When you lose, it hurts. Don't ever look at someone and think they don't lose. Don't think that others don't fall. They do. We all fail at some time. I failed today. It hurts.
In Steven King's book On Writing, he talks about the many rejection letters he had nailed to the wall in the attic at his home. You lose 100% of the shots you don't take. We all fail. We all fall.
I've been struggling with failure and falling this week. At the midpoint of a mega-app programming project with 60 of my students, I'm exhausted and pondered quitting. This morning I got a rejection notice for something I had pitched. I gave it everything I had and believed I was the best candidate. I wasn't chosen. It nearly broke my heart. In self-pity, I considered letting it take me down. But it didn't. I won't let it.
Yesterday, Michael Hyatt‘s podcast on “Don't Quit Before the Whistle Blows” was one I needed to hear. He mentioned Heather Dorniden's 600 meter race . In the middle of this 600 meter, Heather falls FLAT ON HER FACE. Instead of limping off the track, she comes back in a Secretariat like move – WINS. You lose every race you QUIT. Every single one. You never know – sometimes when you fail and fall down – you end up winning the race you thought you had lost.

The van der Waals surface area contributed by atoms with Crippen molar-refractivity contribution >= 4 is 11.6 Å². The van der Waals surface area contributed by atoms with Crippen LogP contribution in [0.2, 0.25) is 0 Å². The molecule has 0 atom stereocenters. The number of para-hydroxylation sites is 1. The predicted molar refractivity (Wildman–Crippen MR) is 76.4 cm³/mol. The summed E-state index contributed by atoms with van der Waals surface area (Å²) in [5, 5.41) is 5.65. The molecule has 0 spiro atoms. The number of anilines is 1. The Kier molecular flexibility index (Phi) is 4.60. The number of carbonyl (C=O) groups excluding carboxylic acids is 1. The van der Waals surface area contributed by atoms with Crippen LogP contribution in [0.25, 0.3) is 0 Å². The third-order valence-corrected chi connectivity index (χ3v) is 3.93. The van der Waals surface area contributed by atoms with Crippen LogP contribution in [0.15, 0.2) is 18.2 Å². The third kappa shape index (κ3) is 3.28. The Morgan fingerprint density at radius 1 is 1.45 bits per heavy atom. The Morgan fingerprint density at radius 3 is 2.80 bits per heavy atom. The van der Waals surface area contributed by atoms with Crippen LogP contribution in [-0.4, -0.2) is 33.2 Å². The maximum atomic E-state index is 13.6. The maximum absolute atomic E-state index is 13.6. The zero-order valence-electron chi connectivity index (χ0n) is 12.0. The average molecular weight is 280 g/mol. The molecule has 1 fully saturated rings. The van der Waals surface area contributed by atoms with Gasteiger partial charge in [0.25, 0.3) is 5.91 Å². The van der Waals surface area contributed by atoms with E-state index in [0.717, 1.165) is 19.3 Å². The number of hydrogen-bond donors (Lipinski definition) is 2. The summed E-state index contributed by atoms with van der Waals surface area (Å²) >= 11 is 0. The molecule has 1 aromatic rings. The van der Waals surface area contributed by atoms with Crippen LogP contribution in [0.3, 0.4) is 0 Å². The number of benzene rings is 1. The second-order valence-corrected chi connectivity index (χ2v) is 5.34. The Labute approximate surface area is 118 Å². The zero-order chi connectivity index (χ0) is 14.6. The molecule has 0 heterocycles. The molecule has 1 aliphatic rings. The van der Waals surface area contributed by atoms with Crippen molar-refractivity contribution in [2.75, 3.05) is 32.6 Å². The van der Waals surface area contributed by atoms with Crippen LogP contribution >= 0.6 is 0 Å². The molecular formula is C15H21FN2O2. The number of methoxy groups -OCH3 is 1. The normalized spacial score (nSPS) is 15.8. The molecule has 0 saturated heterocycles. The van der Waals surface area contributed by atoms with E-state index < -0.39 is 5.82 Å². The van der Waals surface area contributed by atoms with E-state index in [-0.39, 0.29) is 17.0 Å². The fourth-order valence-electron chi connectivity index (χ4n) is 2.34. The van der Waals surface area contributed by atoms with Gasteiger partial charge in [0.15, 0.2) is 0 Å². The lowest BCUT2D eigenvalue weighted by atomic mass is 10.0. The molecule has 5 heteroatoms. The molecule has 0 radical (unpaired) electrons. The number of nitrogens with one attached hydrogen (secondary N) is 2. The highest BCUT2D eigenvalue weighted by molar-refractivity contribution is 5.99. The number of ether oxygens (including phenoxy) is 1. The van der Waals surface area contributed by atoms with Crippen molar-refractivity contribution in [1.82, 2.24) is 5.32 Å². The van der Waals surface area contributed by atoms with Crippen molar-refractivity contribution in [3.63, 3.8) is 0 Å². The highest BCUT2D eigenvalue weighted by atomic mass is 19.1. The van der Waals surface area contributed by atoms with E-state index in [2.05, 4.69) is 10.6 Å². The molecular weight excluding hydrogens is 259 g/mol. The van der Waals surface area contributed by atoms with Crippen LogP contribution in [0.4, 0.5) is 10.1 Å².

So, as I called my husband at work on the early side of 6 am to tell him my disappointment, I said,
“Well, I guess I'll have to keep on moving ahead by working hard every single day. There's no such thing as a ‘big break' for me only working every single day.”
In his wisdom, Kip said,
“Welcome to life. Usually there's no such thing as a big break or an easy win. Only very very hard work that pays off in the end.”
We all want to achieve things. For me, I have a weakness. I guess you could call it that. I love amazing people. In many ways, I've always attracted these amazingly busy people as my friends. I love people who overcome. I love people who defy the odds. I love people who are exceptional achievers. I want to sit at their feet and learn from them. I adore amazing. Not (usually) famous, mind you. But people who work hard every day and live exceptional lives.